Jesus used it as a teaching moment. “If anyone wishes to be first,” Jesus said. “He shall be the last of all and the servant of all.” I am sure his words embarrassed and humbled the apostles.

With these simple words he imparted a powerful message. You were not chosen in order to be honored; you were chosen to serve others. The title of Apostle is not one of prestige but one of servitude. You do not do my work for personal gain, but rather, for the glory of God.

So what did Jesus mean by the servant of all? Being the servant of all was more than healing, comforting, and otherwise meeting the needs of the people that approached them. It was more than teaching on a hillside or preaching in the temple. It was even more than miraculously feeding 5,000 people with a few loaves and some fish.

Truly being the servant of all meant seeking out those most in need, looking beyond the crowds to the fringes of society. It meant touching the leper. It meant conversing with beggars. It meant entering the homes of widows and visiting prisoners. Being the servant of all meant being a voice for the voiceless and serving others that could offer nothing in return. When you are the servant of all there is no immediate payback or recognition, and you will not earn a corner office.

Jesus wanted to emphasize what he meant by servant of all by placing a small child in their midst. Children are bundles of need, completely helpless. They need to be fed, clothed, sheltered, and protected. And, of course, they need unconditional love, the love that can only come from a servant’s heart.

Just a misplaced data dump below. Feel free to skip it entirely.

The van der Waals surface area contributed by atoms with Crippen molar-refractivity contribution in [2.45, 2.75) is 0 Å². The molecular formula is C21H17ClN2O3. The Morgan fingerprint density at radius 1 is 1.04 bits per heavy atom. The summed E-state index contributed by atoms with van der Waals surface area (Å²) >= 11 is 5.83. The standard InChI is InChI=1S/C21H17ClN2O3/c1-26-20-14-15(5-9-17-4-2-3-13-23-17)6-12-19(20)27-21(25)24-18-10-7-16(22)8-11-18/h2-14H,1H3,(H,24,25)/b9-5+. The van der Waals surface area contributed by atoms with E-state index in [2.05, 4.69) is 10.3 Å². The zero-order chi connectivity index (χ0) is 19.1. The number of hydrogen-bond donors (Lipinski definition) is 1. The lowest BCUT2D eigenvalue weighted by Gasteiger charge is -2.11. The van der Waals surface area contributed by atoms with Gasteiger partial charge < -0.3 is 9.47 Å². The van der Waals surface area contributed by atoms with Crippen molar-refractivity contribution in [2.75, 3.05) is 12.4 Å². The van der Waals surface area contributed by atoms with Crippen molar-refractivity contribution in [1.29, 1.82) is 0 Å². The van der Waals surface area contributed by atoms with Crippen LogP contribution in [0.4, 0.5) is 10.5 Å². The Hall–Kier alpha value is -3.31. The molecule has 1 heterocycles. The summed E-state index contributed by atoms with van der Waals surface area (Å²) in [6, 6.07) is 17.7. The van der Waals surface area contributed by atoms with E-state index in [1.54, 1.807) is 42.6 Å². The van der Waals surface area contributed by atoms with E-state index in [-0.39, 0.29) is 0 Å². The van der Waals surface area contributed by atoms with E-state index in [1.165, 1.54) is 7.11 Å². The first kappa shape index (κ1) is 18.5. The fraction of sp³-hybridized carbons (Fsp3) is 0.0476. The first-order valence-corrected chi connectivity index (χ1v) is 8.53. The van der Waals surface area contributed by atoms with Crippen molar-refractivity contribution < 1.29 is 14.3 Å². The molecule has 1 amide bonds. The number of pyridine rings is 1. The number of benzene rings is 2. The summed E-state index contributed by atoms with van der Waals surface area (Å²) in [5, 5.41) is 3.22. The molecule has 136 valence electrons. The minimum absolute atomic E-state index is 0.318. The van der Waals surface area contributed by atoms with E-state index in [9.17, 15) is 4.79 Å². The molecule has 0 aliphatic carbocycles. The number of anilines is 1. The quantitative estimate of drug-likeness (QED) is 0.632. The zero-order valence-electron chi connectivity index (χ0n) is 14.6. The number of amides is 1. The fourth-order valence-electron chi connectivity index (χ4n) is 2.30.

When we help those that cannot help themselves, as a parent loves a child, we reveal a servant’s heart.

Who is the child that Jesus has put in our midst, the helpless person in need of the unconditional love of a servant’s heart?

Is it a spouse or loved one with failing health? That needs around-the-clock care…needs fed, bathed, and dressed?

Is it the young father at the soup kitchen that wants to provide for his family and simply cannot? Or the single mother at the shelter that has nowhere else to go?

Is it the isolated person suffering from depression? The one that needs someone with a servant’s heart to tell him he has value? That he is loved?

Is it the completely helpless unborn child whose mother is contemplating abortion? A child that needs someone to be his voice?

Or maybe the helpless child is someone who is always in our midst – a spouse, parent, or child that is temporarily helpless while going through a difficult time. Can we be selfless enough to turn our attention toward that person in his or her time of need?

What about the friends or co-workers that currently feel helpless as they struggle with what is going on in our Church? Can we lend them an ear? Encourage them? The problems of the Church will not be resolved from the top down, but from the inside out. Can we be selfless enough to facilitate that inside healing for those that feel helpless?

Referring to the completely dependent child in their midst, Jesus told his apostles, “Whoever receives one child such as this in my name, receives me.”

That is our payback. There is no earthly payback, but the view from heaven is far more beautiful than the view from any corner office.